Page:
To focus on Ledger’s acting is unnecessary. Any superlatives I can offer can’t capture what your eyes can see. Despite my love for origin stories, no satisfying beginning for the man in clown makeup could possibly be given and Nolan wisely doesn’t even try. The Joker toys with his and Nolan’s audiences with stories about how he received the smile-like scars on his cheeks. He is indeed the devil come to earth and he sits on both sides of every citizen’s shoulders.
Nolan’s script for the film is as labyrinthine as his story for Inception, except it works on a more linear level. His themes are evident in every scene. Like his use of the Scarecrow in Batman Begins to hammer home the idea of fear, his choice of Joker and Two-Face exemplify the duality of man. These are most readily apparent in Joker’s two big schemes in the film. Each one an excruciating tug-of-war of chaos that could only be more appreciated if they were overseen by Dr. Ian Malcolm.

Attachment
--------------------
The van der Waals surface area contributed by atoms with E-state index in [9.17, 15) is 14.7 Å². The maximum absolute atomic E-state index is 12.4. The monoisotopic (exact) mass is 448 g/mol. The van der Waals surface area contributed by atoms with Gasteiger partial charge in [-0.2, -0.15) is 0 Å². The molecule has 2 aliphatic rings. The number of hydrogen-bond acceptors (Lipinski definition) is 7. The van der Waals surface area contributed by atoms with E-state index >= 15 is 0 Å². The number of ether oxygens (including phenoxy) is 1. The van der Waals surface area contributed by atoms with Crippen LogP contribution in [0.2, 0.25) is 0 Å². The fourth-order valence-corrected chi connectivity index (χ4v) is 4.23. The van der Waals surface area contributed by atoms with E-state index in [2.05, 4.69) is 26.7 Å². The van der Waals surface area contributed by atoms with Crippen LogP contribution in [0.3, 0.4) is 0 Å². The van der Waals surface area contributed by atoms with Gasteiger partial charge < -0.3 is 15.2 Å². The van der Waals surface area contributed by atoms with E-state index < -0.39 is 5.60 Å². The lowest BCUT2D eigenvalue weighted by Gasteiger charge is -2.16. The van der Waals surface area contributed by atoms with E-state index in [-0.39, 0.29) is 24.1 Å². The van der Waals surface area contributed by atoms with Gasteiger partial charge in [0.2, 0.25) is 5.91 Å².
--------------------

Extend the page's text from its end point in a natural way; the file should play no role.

One of the standout pieces in the movie occurs when Joker sends Batman to make the choice of rescuing the object of his affection in Rachel or saving Gotham’s would-be savior in Harvey Dent. Joker’s patented twist leads to Rachel’s dramatic death and Dent’s transformation into Two-Face. The last of Joker’s plot encapsulates his attempt to turn every citizen of Gotham into a two-faced killer on a boat, facing the possibility of their own extinction. In the end, humanity’s desire for good shines through.